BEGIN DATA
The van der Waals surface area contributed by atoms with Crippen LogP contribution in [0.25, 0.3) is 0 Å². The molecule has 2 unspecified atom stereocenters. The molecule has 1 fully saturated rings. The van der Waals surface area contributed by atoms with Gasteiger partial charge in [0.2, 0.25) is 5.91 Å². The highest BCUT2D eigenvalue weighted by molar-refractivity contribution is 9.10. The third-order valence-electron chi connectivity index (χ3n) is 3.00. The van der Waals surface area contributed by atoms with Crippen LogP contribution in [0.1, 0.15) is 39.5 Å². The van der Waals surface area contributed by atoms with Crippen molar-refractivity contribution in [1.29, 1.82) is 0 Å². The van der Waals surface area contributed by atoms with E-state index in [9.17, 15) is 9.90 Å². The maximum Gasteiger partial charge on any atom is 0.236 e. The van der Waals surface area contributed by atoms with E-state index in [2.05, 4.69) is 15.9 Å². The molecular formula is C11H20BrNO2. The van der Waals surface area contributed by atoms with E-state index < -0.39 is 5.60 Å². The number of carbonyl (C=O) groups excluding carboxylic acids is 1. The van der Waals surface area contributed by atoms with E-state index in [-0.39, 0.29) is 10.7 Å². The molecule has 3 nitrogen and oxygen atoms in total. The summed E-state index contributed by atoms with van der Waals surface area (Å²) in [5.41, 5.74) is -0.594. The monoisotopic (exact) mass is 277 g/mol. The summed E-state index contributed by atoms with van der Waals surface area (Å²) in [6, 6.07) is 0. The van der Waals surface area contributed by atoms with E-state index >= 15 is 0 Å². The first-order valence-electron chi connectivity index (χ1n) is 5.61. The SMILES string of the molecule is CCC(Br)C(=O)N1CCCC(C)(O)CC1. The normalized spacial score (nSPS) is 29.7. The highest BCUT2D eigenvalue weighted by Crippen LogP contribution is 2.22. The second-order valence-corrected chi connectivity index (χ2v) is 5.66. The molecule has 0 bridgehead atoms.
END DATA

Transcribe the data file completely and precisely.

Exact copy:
The van der Waals surface area contributed by atoms with Crippen LogP contribution in [0.25, 0.3) is 0 Å². The molecule has 2 unspecified atom stereocenters. The molecule has 1 fully saturated rings. The van der Waals surface area contributed by atoms with Gasteiger partial charge in [0.2, 0.25) is 5.91 Å². The highest BCUT2D eigenvalue weighted by molar-refractivity contribution is 9.10. The third-order valence-electron chi connectivity index (χ3n) is 3.00. The van der Waals surface area contributed by atoms with Crippen LogP contribution in [0.1, 0.15) is 39.5 Å². The van der Waals surface area contributed by atoms with Crippen molar-refractivity contribution in [1.29, 1.82) is 0 Å². The van der Waals surface area contributed by atoms with E-state index in [9.17, 15) is 9.90 Å². The maximum Gasteiger partial charge on any atom is 0.236 e. The van der Waals surface area contributed by atoms with E-state index in [2.05, 4.69) is 15.9 Å². The molecular formula is C11H20BrNO2. The van der Waals surface area contributed by atoms with E-state index < -0.39 is 5.60 Å². The number of carbonyl (C=O) groups excluding carboxylic acids is 1. The van der Waals surface area contributed by atoms with E-state index in [-0.39, 0.29) is 10.7 Å². The molecule has 3 nitrogen and oxygen atoms in total. The summed E-state index contributed by atoms with van der Waals surface area (Å²) in [5.41, 5.74) is -0.594. The monoisotopic (exact) mass is 277 g/mol. The summed E-state index contributed by atoms with van der Waals surface area (Å²) in [6, 6.07) is 0. The van der Waals surface area contributed by atoms with E-state index >= 15 is 0 Å². The first-order valence-electron chi connectivity index (χ1n) is 5.61. The SMILES string of the molecule is CCC(Br)C(=O)N1CCCC(C)(O)CC1. The normalized spacial score (nSPS) is 29.7. The highest BCUT2D eigenvalue weighted by Crippen LogP contribution is 2.22. The second-order valence-corrected chi connectivity index (χ2v) is 5.66. The molecule has 0 bridgehead atoms.